How do we generally describe good people? “Nice” is a word that we use a lot. A really good person might be described as “OMG soooo nice.” In Ireland, probably the nicest compliment you can pay somebody is to say that they are “sound.” People who are entertaining also tend to get a good rep – great craic. But these are very general terms, My hunch is that we are not as well practiced at being more specific about people’s qualities and virtues. I say as a result of a recent experience which had a big impact on me.

I have just finished a four-day walking pilgrimage for young adults in Co. Wicklow, just south of Dublin. On the final night during the meal, everybody was given a postcard with their name on it. The postcards were circulated around the table until everybody had written one virtue of the person on their postcard. The exercise had a big effect on us all, probably because we weren’t so used to hearing about and appreciating our own virtues.

We need to talk about virtue. If we don’t, then we will forget how to talk about it and possibly forget how to live it. That would be a very sad state of affairs. Like so many things, if you don’t use it, you lose it. Thankfully, one of the benefits of belonging to a faith tradition like Christianity is that the tradition has a memory that you can draw on. If you’re looking for virtues, then a good first port of call is the Sermon on the Mount where Jesus describes what he considers who live blessed and happy lives. Here is a beautiful sung version by the Benedictine monks of Glenstal Abbey.

Another helpful exercise is to write down 10 virtues that come to mind. Here is mine:

Courageous, faithful, understanding, wise, reliable, carefree, conscientious, knowledgable, perceptive, reassuring.

Niall Leahy sj

Misreading St Paul on women…

‘women will be saved through child-bearing, if they continue in faith and love and holiness and self-control.’ 1 Timothy 2:15 

photo credit: duane_j

I remember studying that passage in my theology undergraduate class at university and prickling with anger. So, I thought to myself, men are saved by the cross and women are saved by having babies?!  I remarked wisely to my lecturer after the class that it was clear that the misogynistic attitudes of the age in which St Paul’s lived had not been purged away by his new faith. This was surely biological determinism painted onto the canvas of Christianity? She heartily agreed, however as soon as I had made the remarks I felt a voice somewhere in my heart protest. I knew I was missing something that would flip the whole passage around.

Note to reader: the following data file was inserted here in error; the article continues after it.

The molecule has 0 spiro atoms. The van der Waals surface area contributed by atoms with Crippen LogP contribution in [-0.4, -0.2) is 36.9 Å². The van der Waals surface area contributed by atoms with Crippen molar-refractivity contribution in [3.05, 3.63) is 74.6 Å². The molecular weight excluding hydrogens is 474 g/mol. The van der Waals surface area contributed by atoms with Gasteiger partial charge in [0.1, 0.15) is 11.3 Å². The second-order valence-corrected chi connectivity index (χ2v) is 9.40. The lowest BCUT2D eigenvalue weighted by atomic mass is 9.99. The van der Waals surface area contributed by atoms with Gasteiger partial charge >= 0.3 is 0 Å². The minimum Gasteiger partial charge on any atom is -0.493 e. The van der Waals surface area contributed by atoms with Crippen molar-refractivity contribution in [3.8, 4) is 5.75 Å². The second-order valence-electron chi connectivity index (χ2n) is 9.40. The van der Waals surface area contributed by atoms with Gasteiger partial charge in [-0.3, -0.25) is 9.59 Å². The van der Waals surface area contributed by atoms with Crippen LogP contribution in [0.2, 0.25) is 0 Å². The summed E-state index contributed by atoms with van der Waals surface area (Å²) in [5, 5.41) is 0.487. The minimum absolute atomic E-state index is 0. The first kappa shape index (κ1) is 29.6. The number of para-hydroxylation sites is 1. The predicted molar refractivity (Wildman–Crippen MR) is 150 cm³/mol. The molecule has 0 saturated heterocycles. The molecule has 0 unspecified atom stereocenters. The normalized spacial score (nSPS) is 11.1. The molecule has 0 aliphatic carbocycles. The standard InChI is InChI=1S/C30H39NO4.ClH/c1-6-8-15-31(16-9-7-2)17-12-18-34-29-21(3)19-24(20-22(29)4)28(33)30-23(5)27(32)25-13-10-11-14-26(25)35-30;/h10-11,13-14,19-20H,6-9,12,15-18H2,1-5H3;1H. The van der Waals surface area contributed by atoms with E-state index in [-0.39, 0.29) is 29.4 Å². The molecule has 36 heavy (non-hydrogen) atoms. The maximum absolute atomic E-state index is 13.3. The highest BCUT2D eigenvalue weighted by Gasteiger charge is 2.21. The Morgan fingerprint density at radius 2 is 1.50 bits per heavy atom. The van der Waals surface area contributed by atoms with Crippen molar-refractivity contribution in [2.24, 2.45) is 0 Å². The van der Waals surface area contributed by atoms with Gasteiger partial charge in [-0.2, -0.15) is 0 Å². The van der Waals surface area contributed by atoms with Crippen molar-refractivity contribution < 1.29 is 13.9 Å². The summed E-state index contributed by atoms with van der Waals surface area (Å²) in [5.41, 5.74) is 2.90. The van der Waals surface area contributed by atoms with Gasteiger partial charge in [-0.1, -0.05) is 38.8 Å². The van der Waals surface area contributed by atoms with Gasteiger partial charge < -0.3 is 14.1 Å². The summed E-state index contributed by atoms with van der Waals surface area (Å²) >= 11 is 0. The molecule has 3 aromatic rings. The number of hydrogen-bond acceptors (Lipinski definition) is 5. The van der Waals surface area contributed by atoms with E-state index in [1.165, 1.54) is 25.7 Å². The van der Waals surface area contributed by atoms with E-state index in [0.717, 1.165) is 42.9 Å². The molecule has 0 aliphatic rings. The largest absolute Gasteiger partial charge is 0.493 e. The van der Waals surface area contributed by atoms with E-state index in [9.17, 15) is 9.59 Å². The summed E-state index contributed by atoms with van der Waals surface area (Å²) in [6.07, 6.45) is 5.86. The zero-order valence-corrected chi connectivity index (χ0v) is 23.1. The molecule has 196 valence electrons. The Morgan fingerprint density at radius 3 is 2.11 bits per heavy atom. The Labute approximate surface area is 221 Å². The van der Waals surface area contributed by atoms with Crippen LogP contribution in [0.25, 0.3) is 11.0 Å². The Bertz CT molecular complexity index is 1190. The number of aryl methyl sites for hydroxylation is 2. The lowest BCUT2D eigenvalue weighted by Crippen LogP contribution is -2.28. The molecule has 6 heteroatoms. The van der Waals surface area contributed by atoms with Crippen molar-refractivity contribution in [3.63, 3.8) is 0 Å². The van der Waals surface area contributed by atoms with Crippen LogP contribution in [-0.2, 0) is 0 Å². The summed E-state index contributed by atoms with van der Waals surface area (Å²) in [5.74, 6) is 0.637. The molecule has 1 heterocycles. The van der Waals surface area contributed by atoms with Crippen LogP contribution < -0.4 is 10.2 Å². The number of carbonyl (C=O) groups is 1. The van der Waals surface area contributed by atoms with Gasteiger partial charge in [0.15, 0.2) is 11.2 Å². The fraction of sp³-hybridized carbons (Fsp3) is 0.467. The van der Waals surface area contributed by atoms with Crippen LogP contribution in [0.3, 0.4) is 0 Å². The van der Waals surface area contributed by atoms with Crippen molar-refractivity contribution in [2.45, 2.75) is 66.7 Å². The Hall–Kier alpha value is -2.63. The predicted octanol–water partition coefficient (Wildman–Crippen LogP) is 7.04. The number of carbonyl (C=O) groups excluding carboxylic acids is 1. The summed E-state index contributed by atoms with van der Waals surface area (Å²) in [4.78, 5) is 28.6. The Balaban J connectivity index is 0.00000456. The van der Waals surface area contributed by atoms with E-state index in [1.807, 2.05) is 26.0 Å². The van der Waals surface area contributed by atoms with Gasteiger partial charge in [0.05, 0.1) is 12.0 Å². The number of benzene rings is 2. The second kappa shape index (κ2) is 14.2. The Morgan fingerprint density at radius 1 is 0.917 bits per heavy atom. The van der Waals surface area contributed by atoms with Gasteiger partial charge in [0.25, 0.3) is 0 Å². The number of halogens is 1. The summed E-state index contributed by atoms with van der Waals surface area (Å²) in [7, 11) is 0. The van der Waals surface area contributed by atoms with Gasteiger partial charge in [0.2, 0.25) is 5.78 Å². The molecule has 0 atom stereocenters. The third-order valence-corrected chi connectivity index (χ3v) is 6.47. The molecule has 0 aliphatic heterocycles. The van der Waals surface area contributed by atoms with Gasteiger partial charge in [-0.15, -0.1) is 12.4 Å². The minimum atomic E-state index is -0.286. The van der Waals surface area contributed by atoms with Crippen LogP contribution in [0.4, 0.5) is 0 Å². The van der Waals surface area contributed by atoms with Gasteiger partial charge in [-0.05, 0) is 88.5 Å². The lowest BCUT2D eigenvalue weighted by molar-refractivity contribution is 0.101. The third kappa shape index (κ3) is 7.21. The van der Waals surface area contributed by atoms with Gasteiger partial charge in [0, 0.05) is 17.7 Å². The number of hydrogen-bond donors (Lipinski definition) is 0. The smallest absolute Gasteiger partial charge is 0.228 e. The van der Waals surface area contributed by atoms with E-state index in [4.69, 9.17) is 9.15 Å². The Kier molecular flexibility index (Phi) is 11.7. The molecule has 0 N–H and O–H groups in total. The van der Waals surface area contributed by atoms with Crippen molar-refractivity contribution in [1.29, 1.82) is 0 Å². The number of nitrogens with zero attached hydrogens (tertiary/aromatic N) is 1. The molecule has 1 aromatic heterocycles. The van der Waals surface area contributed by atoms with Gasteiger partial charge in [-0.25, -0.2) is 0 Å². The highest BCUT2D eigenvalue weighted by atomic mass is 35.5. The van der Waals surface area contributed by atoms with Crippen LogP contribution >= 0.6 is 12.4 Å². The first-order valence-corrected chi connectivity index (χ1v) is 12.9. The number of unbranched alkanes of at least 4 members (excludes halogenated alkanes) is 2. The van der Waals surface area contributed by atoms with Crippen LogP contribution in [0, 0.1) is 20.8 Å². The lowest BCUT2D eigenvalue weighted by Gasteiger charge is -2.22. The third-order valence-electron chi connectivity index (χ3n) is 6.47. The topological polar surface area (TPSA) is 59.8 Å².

The truth is I was reading the passage with secular eyes. I was seeing child-bearing and motherhood, because of its obvious challenges and sacrifices, as something to be despised. Being a mother is hard because it demands the totality of the person, body and soul. The sacrifice a mother makes for a child goes beyond that of the father as she literally gives her body for the life of the child. She says to her unborn child ‘this is my body given for you’. After the child is born she says to the baby ‘take eat, this is my body’.

Motherhood is a radical way in which woman can imitate the total gift of self that Christ made of Himself. Through child-bearing women’s bodies become eucharistic. Is it any wonder then that St Paul says that motherhood, lived in union with Christ, can be redemptive? For St Paul imitating Christ is key to being His faithful disciples. He writes in Philippians “Have among yourselves the same attitude that is also yours in Christ Jesus, Who, though he was in the form of God, did not regard equality with God something to be grasped. Rather, he emptied himself.” (Phil. 2:5-7)

Self-emptying in order to serve others is what we are all called to in our various situations and walks of life. Women, by virtue of their amazing capacity to bear another human person within their bodies, are able to live this in a very radical way through their parenthood. Of course St Paul was by no means saying that women can only live this self-giving love through motherhood. If he believed that would he write a paean of praise to men and women who devote themselves to the celibate life? ‘Now to the unmarried and the widows I say: It is good for them to stay unmarried, as I do… An unmarried woman or virgin is concerned about the Lord’s affairs: Her aim is to be devoted to the Lord in both body and spirit.’ (1 Cor.  8 , 1 Cor 32)

Saint Paul is not, as I thought, restricting women to their biology. He is in fact doing the opposite by showing how the female body can be the means by which women claim the salvation Christ has won for them. We must never forget that Christianity is a religion of the flesh. The great Church Father Tertullian wrote, “the flesh is the hinge of salvation”.  We are redeemed through the flesh of Christ and one day hope to be resurrected in our flesh. Saint Paul knew this profound truth and he meditated upon what this meant for women. This is not biological determinism, this is theological destiny.